Discussion: “Friction-Compensating Command Shaping for Vibration Reduction” (, , and , 2005, ASME J. Vib. Acoust., 127, pp. 307–314) PUBLIC ACCESS

[+] Author and Article Information
S. M. Shahruz

 Berkeley Engineering Research Institute, P. O. Box 9984, Berkeley, CA 94709shahruz@cal.berkeley.edu

J. Vib. Acoust 128(4), 540 (Aug 01, 2006) (1 page) doi:10.1115/1.2204909 History:

In their paper (1), the authors consider a nonlinear mechanical system represented by Display Formula

In Eq. 1, m is the mass of the system, Kd is the derivative gain, Kp is the proportional gain, b is the viscous friction, μk is the kinetic coefficient of friction, N is the normal force, x is the system displacement, and u is the applied control input. The nonlinearity in the system is the Coulomb friction, which is represented by sign(ẋ)μkN.

The following comments are made regarding the approach and results in Ref. (1):
  • The authors rely on the exact cancellation of the nonlinear term. More precisely, they propose the following control law:Display Formula
    This control law obviously cancels the nonlinearity in the mathematical model given in Eq. 1 and results in a linear system.Theory and good practice of control engineering strongly discourage the design of control laws that rely on exact cancellation of linear or nonlinear terms. This is due to the fact that inevitable uncertainties make such cancellation impossible.After Eq. (11) of Ref. 1, the authors write that “The μkN estimates were found for each pair of adjacent peaks and troughs and then averaged.” From this statement, it is inferred that there must be uncertainty in the nonlinear term μkN, and hence it cannot be canceled entirely by the control law in Eq. 2.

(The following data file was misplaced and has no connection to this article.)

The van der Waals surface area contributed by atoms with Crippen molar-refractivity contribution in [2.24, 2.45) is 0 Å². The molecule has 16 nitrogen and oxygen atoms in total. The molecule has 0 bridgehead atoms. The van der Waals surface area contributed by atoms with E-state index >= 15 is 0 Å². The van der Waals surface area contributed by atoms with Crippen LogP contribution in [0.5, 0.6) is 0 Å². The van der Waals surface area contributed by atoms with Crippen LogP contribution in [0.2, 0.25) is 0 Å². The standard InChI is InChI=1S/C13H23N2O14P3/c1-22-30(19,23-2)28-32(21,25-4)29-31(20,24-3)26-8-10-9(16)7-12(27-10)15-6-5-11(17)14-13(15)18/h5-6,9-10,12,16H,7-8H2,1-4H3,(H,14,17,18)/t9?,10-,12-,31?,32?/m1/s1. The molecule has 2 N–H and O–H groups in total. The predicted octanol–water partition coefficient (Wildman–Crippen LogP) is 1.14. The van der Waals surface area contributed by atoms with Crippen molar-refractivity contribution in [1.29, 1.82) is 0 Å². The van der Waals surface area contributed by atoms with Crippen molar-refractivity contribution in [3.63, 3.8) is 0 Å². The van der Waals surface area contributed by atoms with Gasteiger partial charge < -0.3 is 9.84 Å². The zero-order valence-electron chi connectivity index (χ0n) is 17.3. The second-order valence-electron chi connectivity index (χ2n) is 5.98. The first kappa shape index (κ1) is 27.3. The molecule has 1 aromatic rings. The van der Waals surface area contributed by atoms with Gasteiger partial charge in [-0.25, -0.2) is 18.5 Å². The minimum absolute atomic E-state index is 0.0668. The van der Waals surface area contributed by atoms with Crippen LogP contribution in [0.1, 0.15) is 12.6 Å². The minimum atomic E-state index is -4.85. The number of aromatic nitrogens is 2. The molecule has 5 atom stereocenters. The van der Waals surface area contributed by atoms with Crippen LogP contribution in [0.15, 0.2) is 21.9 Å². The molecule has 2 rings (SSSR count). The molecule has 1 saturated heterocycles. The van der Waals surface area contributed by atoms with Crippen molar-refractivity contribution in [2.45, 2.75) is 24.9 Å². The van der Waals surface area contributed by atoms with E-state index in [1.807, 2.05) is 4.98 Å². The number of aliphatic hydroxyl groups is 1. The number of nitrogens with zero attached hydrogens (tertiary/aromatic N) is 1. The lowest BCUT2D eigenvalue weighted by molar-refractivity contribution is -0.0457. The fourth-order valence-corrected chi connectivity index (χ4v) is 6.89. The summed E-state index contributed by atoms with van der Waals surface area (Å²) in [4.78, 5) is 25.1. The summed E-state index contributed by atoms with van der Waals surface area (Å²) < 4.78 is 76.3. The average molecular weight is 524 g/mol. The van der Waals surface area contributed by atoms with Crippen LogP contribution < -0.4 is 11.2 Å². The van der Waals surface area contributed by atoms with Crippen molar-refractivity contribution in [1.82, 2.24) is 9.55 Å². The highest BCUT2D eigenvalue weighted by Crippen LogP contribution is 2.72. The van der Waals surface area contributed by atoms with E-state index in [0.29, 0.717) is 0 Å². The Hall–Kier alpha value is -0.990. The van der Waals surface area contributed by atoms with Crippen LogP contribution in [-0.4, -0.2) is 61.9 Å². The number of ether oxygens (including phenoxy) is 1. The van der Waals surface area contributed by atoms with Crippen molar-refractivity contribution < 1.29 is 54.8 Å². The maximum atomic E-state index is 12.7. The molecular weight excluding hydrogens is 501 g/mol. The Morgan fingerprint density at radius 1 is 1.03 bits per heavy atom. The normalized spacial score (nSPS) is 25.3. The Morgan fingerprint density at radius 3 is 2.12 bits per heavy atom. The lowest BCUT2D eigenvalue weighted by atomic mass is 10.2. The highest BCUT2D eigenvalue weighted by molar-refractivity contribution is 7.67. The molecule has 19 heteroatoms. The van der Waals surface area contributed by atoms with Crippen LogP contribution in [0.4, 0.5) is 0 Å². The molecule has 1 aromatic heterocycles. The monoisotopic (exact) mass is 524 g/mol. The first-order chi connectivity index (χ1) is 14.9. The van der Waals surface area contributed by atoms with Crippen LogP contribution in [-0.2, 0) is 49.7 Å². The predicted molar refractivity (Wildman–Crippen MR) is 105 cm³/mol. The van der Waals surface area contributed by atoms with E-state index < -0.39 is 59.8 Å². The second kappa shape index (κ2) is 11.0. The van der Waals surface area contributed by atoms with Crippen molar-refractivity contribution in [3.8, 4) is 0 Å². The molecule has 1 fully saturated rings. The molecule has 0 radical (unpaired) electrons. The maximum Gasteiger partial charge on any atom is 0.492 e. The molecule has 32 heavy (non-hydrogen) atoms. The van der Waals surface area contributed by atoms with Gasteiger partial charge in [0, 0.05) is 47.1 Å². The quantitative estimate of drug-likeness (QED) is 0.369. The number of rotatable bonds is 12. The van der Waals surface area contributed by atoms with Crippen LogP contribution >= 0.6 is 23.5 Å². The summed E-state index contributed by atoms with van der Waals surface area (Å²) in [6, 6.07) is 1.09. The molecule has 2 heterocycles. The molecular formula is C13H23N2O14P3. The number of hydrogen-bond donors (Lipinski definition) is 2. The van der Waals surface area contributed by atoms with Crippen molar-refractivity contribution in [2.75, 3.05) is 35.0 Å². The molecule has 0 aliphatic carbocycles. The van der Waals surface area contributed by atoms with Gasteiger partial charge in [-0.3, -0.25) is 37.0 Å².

• Assuming that the nonlinearity is canceled, the authors design an input shaper to generate a sequence of two step inputs of amplitudes A1 and A2 to be applied exactly at time instances t1 and t2, respectively. The authors apply the designed control law to a solder cell machine and report satisfactory results. They, however, do not evaluate the performance of their system in the presence of uncertainties either analytically or experimentally. It is not clear how the system would behave when (i) the nonlinearity is not exactly canceled; (ii) the system parameters are different from the nominal values; and (iii) the step inputs generated by the input shaper are not applied exactly at t1 and t2.


Copyright © 2006 by American Society of Mechanical Engineers
Topics: Friction , Vibration
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